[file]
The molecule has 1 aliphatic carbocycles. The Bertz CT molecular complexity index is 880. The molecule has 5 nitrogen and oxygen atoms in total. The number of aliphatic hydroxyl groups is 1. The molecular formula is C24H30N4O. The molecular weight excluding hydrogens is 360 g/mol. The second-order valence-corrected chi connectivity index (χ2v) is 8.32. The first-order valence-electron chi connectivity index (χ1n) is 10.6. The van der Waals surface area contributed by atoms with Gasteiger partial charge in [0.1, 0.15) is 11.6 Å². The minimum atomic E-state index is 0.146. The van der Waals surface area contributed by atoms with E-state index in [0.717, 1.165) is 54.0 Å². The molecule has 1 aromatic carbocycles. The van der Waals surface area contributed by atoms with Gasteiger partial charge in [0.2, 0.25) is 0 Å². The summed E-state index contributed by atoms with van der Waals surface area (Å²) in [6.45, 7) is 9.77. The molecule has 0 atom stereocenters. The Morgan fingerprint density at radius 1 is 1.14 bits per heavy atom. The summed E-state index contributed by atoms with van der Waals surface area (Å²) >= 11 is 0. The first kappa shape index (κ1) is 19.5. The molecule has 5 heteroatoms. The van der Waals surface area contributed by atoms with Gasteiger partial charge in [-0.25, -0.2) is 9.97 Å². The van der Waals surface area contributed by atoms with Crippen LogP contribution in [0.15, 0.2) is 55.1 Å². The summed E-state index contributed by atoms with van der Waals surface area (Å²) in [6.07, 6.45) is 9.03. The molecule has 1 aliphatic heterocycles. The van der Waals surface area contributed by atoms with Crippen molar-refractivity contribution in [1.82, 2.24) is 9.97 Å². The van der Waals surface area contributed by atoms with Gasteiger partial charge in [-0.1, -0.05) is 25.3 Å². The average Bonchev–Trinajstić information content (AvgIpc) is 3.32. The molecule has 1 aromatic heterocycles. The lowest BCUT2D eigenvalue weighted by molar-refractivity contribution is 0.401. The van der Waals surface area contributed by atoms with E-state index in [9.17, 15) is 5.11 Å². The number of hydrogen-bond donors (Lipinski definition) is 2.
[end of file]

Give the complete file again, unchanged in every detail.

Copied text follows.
The molecule has 1 aliphatic carbocycles. The Bertz CT molecular complexity index is 880. The molecule has 5 nitrogen and oxygen atoms in total. The number of aliphatic hydroxyl groups is 1. The molecular formula is C24H30N4O. The molecular weight excluding hydrogens is 360 g/mol. The second-order valence-corrected chi connectivity index (χ2v) is 8.32. The first-order valence-electron chi connectivity index (χ1n) is 10.6. The van der Waals surface area contributed by atoms with Gasteiger partial charge in [0.1, 0.15) is 11.6 Å². The minimum atomic E-state index is 0.146. The van der Waals surface area contributed by atoms with E-state index in [0.717, 1.165) is 54.0 Å². The molecule has 1 aromatic carbocycles. The van der Waals surface area contributed by atoms with Gasteiger partial charge in [0.2, 0.25) is 0 Å². The summed E-state index contributed by atoms with van der Waals surface area (Å²) in [6.45, 7) is 9.77. The molecule has 0 atom stereocenters. The Morgan fingerprint density at radius 1 is 1.14 bits per heavy atom. The summed E-state index contributed by atoms with van der Waals surface area (Å²) >= 11 is 0. The first kappa shape index (κ1) is 19.5. The molecule has 5 heteroatoms. The van der Waals surface area contributed by atoms with Gasteiger partial charge in [-0.25, -0.2) is 9.97 Å². The van der Waals surface area contributed by atoms with Crippen LogP contribution in [0.15, 0.2) is 55.1 Å². The summed E-state index contributed by atoms with van der Waals surface area (Å²) in [6.07, 6.45) is 9.03. The molecule has 1 aliphatic heterocycles. The van der Waals surface area contributed by atoms with Crippen molar-refractivity contribution in [1.82, 2.24) is 9.97 Å². The van der Waals surface area contributed by atoms with Gasteiger partial charge in [-0.1, -0.05) is 25.3 Å². The average Bonchev–Trinajstić information content (AvgIpc) is 3.32. The molecule has 1 aromatic heterocycles. The lowest BCUT2D eigenvalue weighted by molar-refractivity contribution is 0.401. The van der Waals surface area contributed by atoms with E-state index in [9.17, 15) is 5.11 Å². The number of hydrogen-bond donors (Lipinski definition) is 2.